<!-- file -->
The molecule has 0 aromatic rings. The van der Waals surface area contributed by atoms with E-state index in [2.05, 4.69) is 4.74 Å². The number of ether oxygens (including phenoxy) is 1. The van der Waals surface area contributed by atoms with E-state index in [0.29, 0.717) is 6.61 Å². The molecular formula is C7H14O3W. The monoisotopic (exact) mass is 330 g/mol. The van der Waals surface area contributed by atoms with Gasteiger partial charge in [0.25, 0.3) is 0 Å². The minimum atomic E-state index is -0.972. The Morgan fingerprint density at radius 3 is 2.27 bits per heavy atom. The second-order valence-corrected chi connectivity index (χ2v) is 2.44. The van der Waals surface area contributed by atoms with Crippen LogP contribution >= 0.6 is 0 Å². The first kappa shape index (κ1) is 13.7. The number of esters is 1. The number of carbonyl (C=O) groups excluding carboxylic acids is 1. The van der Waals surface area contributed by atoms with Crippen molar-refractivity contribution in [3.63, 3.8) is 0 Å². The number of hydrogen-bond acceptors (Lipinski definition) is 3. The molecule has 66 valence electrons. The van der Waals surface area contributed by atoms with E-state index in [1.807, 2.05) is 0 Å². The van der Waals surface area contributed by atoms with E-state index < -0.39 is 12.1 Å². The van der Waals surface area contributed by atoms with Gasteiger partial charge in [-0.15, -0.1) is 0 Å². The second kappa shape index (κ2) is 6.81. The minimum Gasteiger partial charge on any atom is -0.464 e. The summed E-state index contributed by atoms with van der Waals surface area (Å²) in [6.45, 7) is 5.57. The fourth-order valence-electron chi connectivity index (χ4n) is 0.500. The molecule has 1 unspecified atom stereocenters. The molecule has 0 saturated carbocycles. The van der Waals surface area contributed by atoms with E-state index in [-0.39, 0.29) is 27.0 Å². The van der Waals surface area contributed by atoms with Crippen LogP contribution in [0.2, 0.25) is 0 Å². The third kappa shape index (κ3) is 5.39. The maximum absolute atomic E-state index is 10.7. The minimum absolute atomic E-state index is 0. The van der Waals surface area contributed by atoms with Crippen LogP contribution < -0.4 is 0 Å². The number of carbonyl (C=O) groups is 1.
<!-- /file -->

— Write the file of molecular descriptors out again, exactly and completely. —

The molecule has 0 aromatic rings. The van der Waals surface area contributed by atoms with E-state index in [2.05, 4.69) is 4.74 Å². The number of ether oxygens (including phenoxy) is 1. The van der Waals surface area contributed by atoms with E-state index in [0.29, 0.717) is 6.61 Å². The molecular formula is C7H14O3W. The monoisotopic (exact) mass is 330 g/mol. The van der Waals surface area contributed by atoms with Gasteiger partial charge in [0.25, 0.3) is 0 Å². The minimum atomic E-state index is -0.972. The Morgan fingerprint density at radius 3 is 2.27 bits per heavy atom. The second-order valence-corrected chi connectivity index (χ2v) is 2.44. The van der Waals surface area contributed by atoms with Crippen LogP contribution >= 0.6 is 0 Å². The first kappa shape index (κ1) is 13.7. The number of esters is 1. The number of carbonyl (C=O) groups excluding carboxylic acids is 1. The van der Waals surface area contributed by atoms with Crippen molar-refractivity contribution in [3.63, 3.8) is 0 Å². The number of hydrogen-bond acceptors (Lipinski definition) is 3. The molecule has 66 valence electrons. The van der Waals surface area contributed by atoms with E-state index in [1.807, 2.05) is 0 Å². The van der Waals surface area contributed by atoms with E-state index < -0.39 is 12.1 Å². The van der Waals surface area contributed by atoms with Gasteiger partial charge in [-0.15, -0.1) is 0 Å². The second kappa shape index (κ2) is 6.81. The minimum Gasteiger partial charge on any atom is -0.464 e. The summed E-state index contributed by atoms with van der Waals surface area (Å²) in [6.45, 7) is 5.57. The fourth-order valence-electron chi connectivity index (χ4n) is 0.500. The molecule has 1 unspecified atom stereocenters. The molecule has 0 saturated carbocycles. The van der Waals surface area contributed by atoms with E-state index in [-0.39, 0.29) is 27.0 Å². The van der Waals surface area contributed by atoms with Crippen LogP contribution in [0.2, 0.25) is 0 Å². The third kappa shape index (κ3) is 5.39. The maximum absolute atomic E-state index is 10.7. The minimum absolute atomic E-state index is 0. The van der Waals surface area contributed by atoms with Crippen LogP contribution < -0.4 is 0 Å². The number of carbonyl (C=O) groups is 1.